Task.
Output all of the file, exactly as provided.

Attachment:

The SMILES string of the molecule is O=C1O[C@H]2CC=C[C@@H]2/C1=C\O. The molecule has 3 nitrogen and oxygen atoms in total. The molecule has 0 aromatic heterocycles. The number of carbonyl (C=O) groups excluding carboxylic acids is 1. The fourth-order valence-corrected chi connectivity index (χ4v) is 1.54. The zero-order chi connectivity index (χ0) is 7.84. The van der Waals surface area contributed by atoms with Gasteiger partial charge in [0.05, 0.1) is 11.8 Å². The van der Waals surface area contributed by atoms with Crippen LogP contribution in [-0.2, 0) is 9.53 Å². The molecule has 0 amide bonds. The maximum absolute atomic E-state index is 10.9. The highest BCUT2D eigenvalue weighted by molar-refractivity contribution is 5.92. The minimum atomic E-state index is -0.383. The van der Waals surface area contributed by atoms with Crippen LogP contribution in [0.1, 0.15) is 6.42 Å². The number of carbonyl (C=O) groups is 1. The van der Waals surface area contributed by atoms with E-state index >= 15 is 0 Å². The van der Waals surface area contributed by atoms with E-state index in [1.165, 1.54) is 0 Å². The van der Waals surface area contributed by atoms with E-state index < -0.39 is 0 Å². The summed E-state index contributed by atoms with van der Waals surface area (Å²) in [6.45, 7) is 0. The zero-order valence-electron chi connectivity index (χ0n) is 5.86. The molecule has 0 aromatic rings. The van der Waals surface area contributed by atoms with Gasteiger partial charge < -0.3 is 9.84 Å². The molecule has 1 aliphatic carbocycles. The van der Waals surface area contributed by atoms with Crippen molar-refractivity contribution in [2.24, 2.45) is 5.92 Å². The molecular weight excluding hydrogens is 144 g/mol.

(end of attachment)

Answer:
The SMILES string of the molecule is O=C1O[C@H]2CC=C[C@@H]2/C1=C\O. The molecule has 3 nitrogen and oxygen atoms in total. The molecule has 0 aromatic heterocycles. The number of carbonyl (C=O) groups excluding carboxylic acids is 1. The fourth-order valence-corrected chi connectivity index (χ4v) is 1.54. The zero-order chi connectivity index (χ0) is 7.84. The van der Waals surface area contributed by atoms with Gasteiger partial charge in [0.05, 0.1) is 11.8 Å². The van der Waals surface area contributed by atoms with Crippen LogP contribution in [-0.2, 0) is 9.53 Å². The molecule has 0 amide bonds. The maximum absolute atomic E-state index is 10.9. The highest BCUT2D eigenvalue weighted by molar-refractivity contribution is 5.92. The minimum atomic E-state index is -0.383. The van der Waals surface area contributed by atoms with Crippen LogP contribution in [0.1, 0.15) is 6.42 Å². The number of carbonyl (C=O) groups is 1. The van der Waals surface area contributed by atoms with E-state index >= 15 is 0 Å². The van der Waals surface area contributed by atoms with E-state index in [1.165, 1.54) is 0 Å². The van der Waals surface area contributed by atoms with E-state index < -0.39 is 0 Å². The summed E-state index contributed by atoms with van der Waals surface area (Å²) in [6.45, 7) is 0. The zero-order valence-electron chi connectivity index (χ0n) is 5.86. The molecule has 0 aromatic rings. The van der Waals surface area contributed by atoms with Gasteiger partial charge < -0.3 is 9.84 Å². The molecule has 1 aliphatic carbocycles. The van der Waals surface area contributed by atoms with Crippen molar-refractivity contribution in [2.24, 2.45) is 5.92 Å². The molecular weight excluding hydrogens is 144 g/mol.